C - Convert array of elements into 2-d matrix

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one dimensional array in c

It might be a stupid question, but I wonder if there is a efficient way to do this.

The situation:

int* array = malloc(n * m * sizeof(int));
//want to convert array into M[n][m]

what I am doing now:

int** M = malloc(n * sizeof(int*));
for(int i = 0; i < n; i++, array += m)
  M[i] = array; 

I don't think the conversion should be this complex. Is there any simple syntax C provided? Can I declare an extern M[n][m] then set its address to the array?

(error handling and memory management in the sample is omitted for simplicity. Just think it as a part of some function.)


int* array = malloc(n * m * sizeof(int));

you can do:

int (*M)[m] = (int(*)[m])array;

and then use M[1][2] for example.

You could have done that in the first place too :

int (*M)[m] = malloc( n * sizeof *M );

Two dimensional (2D) arrays in C programming with example, The two dimensional (2D) array in C programming is also known as matrix. This program demonstrates how to store the elements entered by user in a 2d  How to convert a 2-d array of size (m x n) into 1-d array and how to store the element at position [i, j] of 2-d array in 1-d array? Clearly, the size of 1-d array is the number of elements in 2-d array i.e. (m x n). If the elements in the 2-d array are stored in row-major order.

The tricky part is declaring the variable to hold the pointer to the allocated array; the rest is straight-forward — assuming you have a C99 or later compiler.

#include <stdio.h>
#include <stdlib.h>

static void print_2dvla(int rows, int cols, int data[rows][cols])
    for (int i = 0; i < rows; i++)
        printf("%2d: ", i);
        for (int j = 0; j < cols; j++)
            printf(" %4d", data[i][j]);

int main(void)
    int m = 10;
    int n = 12;

    int (*M)[m] = malloc(n * m * sizeof(M[0][0]));
    if (M == NULL)
        fprintf(stderr, "Failed to allocate %zu bytes memory\n", n * m * sizeof(M[0][0]));

    for (int i = 0; i < n; i++)
        for (int j = 0; j < m; j++)
            M[i][j] = (i + 1) * 100 + (j + 1);

    print_2dvla(n, m, M);

    return 0;

Example output:

 0:   101  102  103  104  105  106  107  108  109  110
 1:   201  202  203  204  205  206  207  208  209  210
 2:   301  302  303  304  305  306  307  308  309  310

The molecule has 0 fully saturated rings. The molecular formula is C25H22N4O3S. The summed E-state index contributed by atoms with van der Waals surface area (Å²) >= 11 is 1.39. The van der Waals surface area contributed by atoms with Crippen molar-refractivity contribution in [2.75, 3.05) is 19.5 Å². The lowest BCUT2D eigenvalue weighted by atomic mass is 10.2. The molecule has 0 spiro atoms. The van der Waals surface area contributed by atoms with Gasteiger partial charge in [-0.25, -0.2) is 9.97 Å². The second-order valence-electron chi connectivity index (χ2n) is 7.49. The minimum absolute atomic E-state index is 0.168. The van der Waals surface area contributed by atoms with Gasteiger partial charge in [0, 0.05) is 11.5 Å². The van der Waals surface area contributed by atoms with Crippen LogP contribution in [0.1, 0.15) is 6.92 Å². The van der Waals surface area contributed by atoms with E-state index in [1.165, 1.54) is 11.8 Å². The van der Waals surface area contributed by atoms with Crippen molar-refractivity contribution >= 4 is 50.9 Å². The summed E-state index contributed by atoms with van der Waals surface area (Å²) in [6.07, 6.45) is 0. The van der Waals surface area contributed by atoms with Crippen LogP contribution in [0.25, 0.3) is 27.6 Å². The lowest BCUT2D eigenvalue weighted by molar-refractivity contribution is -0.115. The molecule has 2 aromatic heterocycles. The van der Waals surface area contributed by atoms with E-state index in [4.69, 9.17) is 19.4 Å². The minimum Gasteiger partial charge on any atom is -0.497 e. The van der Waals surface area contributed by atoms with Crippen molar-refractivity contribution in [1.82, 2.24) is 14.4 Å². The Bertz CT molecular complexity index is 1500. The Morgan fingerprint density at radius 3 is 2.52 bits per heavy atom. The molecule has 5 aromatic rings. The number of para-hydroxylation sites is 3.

3:   401  402  403  404  405  406  407  408  409  410
 4:   501  502  503  504  505  506  507  508  509  510
 5:   601  602  603  604  605  606  607  608  609  610
 6:   701  702  703  704  705  706  707  708  709  710
 7:   801  802  803  804  805  806  807  808  809  810
 8:   901  902  903  904  905  906  907  908  909  910
 9:  1001 1002 1003 1004 1005 1006 1007 1008 1009 1010
10:  1101 1102 1103 1104 1105 1106 1107 1108 1109 1110
11:  1201 1202 1203 1204 1205 1206 1207 1208 1209 1210

The key line is:

int (*M)[m] = malloc(n * m * sizeof(M[0][0]));

This says that M is a pointer to an array of int arrays each of which has the dimension m. The rest of the code simply uses that array with the usual 2-subscript notation — M[i][j] etc. It can be passed to functions. I've not shown it here, but it is trivial to put the initialization code into a function too, and then have several different sizes of matrix in a single function.

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Use an array of pointers.

#include <stdio.h> 
#include <stdlib.h> 

int main() 
    int n = 3, m = 4, i, j, count=0;

    int *array[n];
    for(i=0; i<n; i++)
     array[i] = (int *)malloc(m * sizeof(int));
     if( array[i] == NULL)
        perror("Unable to allocate array");

    // going to add number to your 2d array.

    for (i = 0; i < n; i++)
      for (j = 0; j < m; j++)
         array[i][j] = ++count;

    for (i=0; i < n; i++)
      for (j=0; j < m; j++)
         printf("%d ", array[i][j]);

      // free memory

      for(i=0; i<n; i++)


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  • C'mon man this is C, cast the pointer to what you want
  • @smac89 I want to use the syntax of index M[a][b] for some other reason.
  • Seems to work here: coliru.stacked-crooked.com/a/6790414229295052
  • @MadPhysicist, I was just about to comment the same as above. How is it computed in this case: coliru.stacked-crooked.com/a/39e6761edaccd062? Here the size is not known until runtime
  • @smac89 in the same way that you'd compute i + sp * j for any other variables. When you say int (*p)[sp], that means for a given i, j, multiply the j by sp before adding to i and using as an offset. All the compiler is doing is converting the manually computed linear offset into a fancy syntax that's easier to read.
  • I think the extern keyword prevent the variable allocating memory on stack. Also, it would not be in the static zone if I have it inside a function block.
  • It's feasible to argue that the int *array = malloc(…); cannot be a global variable because in C you cannot use the result of a function call to initialize a global (or static) variable.
  • Consider showing the code needed to free the allocated memory.
  • The thing is that I got an array initially (not an array of pointer), that is nothing I would like to mess with.
  • OK I freed the memory.
  • You can just use a 2d array and and the elements then, just array[m][n] and use a for loop to put the elements into the array. No malloc needed
  • While a good generic approach, usually, in my limited experience, two layers of indirection tends to be a tad slower than computing the linear index. And you shouldn't have any problems with syntax in light of this comment: stackoverflow.com/questions/54282732/…